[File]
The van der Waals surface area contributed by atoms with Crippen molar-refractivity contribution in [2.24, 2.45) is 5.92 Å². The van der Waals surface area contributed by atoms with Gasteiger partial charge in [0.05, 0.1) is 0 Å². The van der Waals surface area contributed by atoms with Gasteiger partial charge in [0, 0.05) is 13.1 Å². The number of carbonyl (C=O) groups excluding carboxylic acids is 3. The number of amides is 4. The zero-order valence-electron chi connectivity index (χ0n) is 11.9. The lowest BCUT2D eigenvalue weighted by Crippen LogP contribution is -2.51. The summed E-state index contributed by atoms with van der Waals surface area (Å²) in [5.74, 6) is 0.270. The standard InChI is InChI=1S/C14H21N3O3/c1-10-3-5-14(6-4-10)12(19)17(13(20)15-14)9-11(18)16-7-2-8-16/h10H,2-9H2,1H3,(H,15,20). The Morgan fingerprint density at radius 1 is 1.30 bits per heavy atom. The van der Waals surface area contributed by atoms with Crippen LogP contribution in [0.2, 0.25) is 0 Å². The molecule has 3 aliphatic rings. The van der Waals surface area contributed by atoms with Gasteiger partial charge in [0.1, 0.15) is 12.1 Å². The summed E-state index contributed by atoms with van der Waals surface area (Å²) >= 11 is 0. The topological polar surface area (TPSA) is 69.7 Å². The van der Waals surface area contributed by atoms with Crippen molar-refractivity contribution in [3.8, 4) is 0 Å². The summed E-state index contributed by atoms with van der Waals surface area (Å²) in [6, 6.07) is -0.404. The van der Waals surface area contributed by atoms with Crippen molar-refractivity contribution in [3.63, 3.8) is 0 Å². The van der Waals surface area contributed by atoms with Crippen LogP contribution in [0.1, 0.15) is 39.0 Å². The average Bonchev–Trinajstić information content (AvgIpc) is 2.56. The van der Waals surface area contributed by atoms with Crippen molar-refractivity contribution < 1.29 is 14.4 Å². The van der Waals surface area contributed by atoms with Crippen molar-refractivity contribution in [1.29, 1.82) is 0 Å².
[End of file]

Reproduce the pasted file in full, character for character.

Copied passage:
The van der Waals surface area contributed by atoms with Crippen molar-refractivity contribution in [2.24, 2.45) is 5.92 Å². The van der Waals surface area contributed by atoms with Gasteiger partial charge in [0.05, 0.1) is 0 Å². The van der Waals surface area contributed by atoms with Gasteiger partial charge in [0, 0.05) is 13.1 Å². The number of carbonyl (C=O) groups excluding carboxylic acids is 3. The number of amides is 4. The zero-order valence-electron chi connectivity index (χ0n) is 11.9. The lowest BCUT2D eigenvalue weighted by Crippen LogP contribution is -2.51. The summed E-state index contributed by atoms with van der Waals surface area (Å²) in [5.74, 6) is 0.270. The standard InChI is InChI=1S/C14H21N3O3/c1-10-3-5-14(6-4-10)12(19)17(13(20)15-14)9-11(18)16-7-2-8-16/h10H,2-9H2,1H3,(H,15,20). The Morgan fingerprint density at radius 1 is 1.30 bits per heavy atom. The van der Waals surface area contributed by atoms with Crippen LogP contribution in [0.2, 0.25) is 0 Å². The molecule has 3 aliphatic rings. The van der Waals surface area contributed by atoms with Gasteiger partial charge in [0.1, 0.15) is 12.1 Å². The summed E-state index contributed by atoms with van der Waals surface area (Å²) >= 11 is 0. The topological polar surface area (TPSA) is 69.7 Å². The van der Waals surface area contributed by atoms with Crippen molar-refractivity contribution in [3.8, 4) is 0 Å². The summed E-state index contributed by atoms with van der Waals surface area (Å²) in [6, 6.07) is -0.404. The van der Waals surface area contributed by atoms with Crippen molar-refractivity contribution in [3.63, 3.8) is 0 Å². The van der Waals surface area contributed by atoms with Crippen LogP contribution in [0.1, 0.15) is 39.0 Å². The average Bonchev–Trinajstić information content (AvgIpc) is 2.56. The van der Waals surface area contributed by atoms with Crippen molar-refractivity contribution < 1.29 is 14.4 Å². The van der Waals surface area contributed by atoms with Crippen molar-refractivity contribution in [1.29, 1.82) is 0 Å².